In 1975, California enacted legislation capping malpractice payments after an outcry from doctors and insurers that oversized awards and skyrocketing insurance rates were driving physicians out of the state. The law limited the amount of money for "pain and suffering" -- usually the physical and emotional stress caused from an injury -- to $250,000.  Proponents say it discourages "frivolous" lawsuits.   The cap on pain and suffering has never been raised nor tied to inflation.

Yet a Times analysis of state court records, physician payment data and insurer financial records suggests that the cap is increasingly preventing families such as the Stewarts from getting their day in court.

Some malpractice victims and their families say the benefits of the law have swung too far in favor of doctors. Without accountability, some ask, what will keep physicians from making careless mistakes?

On average, California juries (which are rarely informed of the cap during trials) awarded $800,000 in malpractice death cases from 1995 to 1999, but the amounts were later reduced to $250,000 under the law. This suggests that medical malpractice victims and their families could be reaping much larger payouts than the law allows.

Recent malpractice premium increases may have had more to do with insurers' business models and financial investments -- including documented losses in their investment portfolios in recent years -- than with their core businesses.

Stewart, of San Diego, said he had long been a MICRA advocate, believing it was in the best interest of doctors and patients. Not anymore.

After he and his family got over the initial shock of losing their mother, they wanted justice. Most attorneys turned them down over the phone, although three agreed to meet in person. Last summer, the entire family and their 80-year-old father made the trip to San Francisco and Oakland for meetings.

One lawyer said he would take the case only if the family paid the expected $50,000 in trial costs upfront.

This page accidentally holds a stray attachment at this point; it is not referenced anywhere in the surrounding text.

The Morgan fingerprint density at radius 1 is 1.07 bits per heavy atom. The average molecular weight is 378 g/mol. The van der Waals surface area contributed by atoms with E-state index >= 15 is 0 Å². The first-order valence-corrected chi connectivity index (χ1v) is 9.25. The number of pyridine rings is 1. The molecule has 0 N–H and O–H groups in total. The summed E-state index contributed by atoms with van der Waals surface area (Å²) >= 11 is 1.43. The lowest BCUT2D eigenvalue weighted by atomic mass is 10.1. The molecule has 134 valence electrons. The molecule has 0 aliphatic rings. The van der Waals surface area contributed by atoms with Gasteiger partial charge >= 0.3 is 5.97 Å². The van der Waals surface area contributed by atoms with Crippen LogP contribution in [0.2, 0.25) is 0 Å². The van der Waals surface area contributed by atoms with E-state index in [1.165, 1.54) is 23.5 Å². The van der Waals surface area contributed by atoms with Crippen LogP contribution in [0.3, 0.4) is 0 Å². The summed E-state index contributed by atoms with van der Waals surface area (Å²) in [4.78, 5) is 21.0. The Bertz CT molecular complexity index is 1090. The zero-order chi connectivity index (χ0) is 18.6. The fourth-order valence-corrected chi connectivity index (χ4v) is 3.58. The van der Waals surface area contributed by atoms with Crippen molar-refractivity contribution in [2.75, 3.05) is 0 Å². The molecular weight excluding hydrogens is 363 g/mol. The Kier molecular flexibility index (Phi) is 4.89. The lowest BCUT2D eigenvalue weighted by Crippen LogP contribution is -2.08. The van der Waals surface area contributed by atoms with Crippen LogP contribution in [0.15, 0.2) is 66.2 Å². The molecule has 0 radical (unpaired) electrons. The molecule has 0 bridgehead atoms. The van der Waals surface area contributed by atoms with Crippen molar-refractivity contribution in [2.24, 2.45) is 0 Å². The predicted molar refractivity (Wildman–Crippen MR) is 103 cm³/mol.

San Francisco lawyer Brad Corsiglia at first seemed interested but later sent a letter dated July 11, 2007, that read: "As you can understand, with a cap of $250,000, we are limited in the type of case we can take on a contingency fee basis to only those cases that involve catastrophic economic losses."

"In 1975 you could buy a house for that money, and today what does it get you?" asked Stewart, whose parents would have celebrated their 54th anniversary last month. "Every year MICRA stays the same is another year that people who have been wronged will be denied the same justice."

Some state courts have struck down malpractice caps that didn't rise over time. Last month, an Illinois circuit court judge ruled unconstitutional a 2005 state law that caps noneconomic damages in medical liability cases.

In 2006, a Louisiana appeals court ruled that its state malpractice cap, established in 1975, did not adequately compensate patients and needed to be raised to $1.6 million. The ruling was overturned this year by the state's Supreme Court.

Some families who succeed at trial in California are often surprised at how little money they see in the end.

Becky Dessenberger's 2-year-old son, Jacob, died at Children's Hospital in Oakland in 2004 after surgery to repair a foot. Her son, who was suffering from bronchitis, was given a high dose of pain medication though the drug is known to cause slower breathing. He died the next day.

In 2006 the family settled with the hospital, which acknowledged no wrongdoing, for just under the $250,000 cap. After deducting for trial costs and lawyer fees, Dessenberger, 36, of Suisun City, said the family received "a little over" $100,000.

Dessenberger said no money would help ease her grief, but the small amount felt to her and her family like a slap in the face.

"Because he was a baby, this is all he was worth," she said. "I think it is horrible. I don't think it's fair."

Jury compensates family of neglected resident with $3 million

Resident's family obtained a $3 million verdict against a regional nursing home operator named Sharo Shirshekan in Missouri.   The case involved pressue ulcers on both heels of the resident.  The feet had to be amputated because of the neglect.  Defendants attempted to blame the resident's pre-exisiting conditions including peripheral vascular disease.  However, the jury realized that PVD does not cause pressure ulcers, neglect does.

 The jury returned $500,000 in actual damages for pain and suffering in the first stage and then $2.5 million in punitive damages against Mr. Shirshekan and his operating company in the second stage.